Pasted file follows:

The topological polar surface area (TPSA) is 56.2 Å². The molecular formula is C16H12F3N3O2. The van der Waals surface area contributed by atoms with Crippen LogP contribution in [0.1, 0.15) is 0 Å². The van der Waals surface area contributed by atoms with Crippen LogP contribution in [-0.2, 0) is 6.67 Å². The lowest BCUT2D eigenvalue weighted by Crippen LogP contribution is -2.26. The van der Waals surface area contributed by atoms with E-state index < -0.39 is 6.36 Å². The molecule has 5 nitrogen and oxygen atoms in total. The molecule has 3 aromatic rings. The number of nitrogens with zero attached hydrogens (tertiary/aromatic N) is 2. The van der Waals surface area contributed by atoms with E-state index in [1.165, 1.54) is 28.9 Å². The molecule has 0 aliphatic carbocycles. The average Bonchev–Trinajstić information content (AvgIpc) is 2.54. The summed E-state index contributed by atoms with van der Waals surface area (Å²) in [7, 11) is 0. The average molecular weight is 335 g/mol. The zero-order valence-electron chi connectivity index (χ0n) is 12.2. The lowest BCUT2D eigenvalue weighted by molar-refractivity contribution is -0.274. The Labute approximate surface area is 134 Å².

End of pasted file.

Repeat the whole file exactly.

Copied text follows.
The topological polar surface area (TPSA) is 56.2 Å². The molecular formula is C16H12F3N3O2. The van der Waals surface area contributed by atoms with Crippen LogP contribution in [0.1, 0.15) is 0 Å². The van der Waals surface area contributed by atoms with Crippen LogP contribution in [-0.2, 0) is 6.67 Å². The lowest BCUT2D eigenvalue weighted by Crippen LogP contribution is -2.26. The van der Waals surface area contributed by atoms with E-state index < -0.39 is 6.36 Å². The molecule has 5 nitrogen and oxygen atoms in total. The molecule has 3 aromatic rings. The number of nitrogens with zero attached hydrogens (tertiary/aromatic N) is 2. The van der Waals surface area contributed by atoms with E-state index in [1.165, 1.54) is 28.9 Å². The molecule has 0 aliphatic carbocycles. The average Bonchev–Trinajstić information content (AvgIpc) is 2.54. The summed E-state index contributed by atoms with van der Waals surface area (Å²) in [7, 11) is 0. The average molecular weight is 335 g/mol. The zero-order valence-electron chi connectivity index (χ0n) is 12.2. The lowest BCUT2D eigenvalue weighted by molar-refractivity contribution is -0.274. The Labute approximate surface area is 134 Å².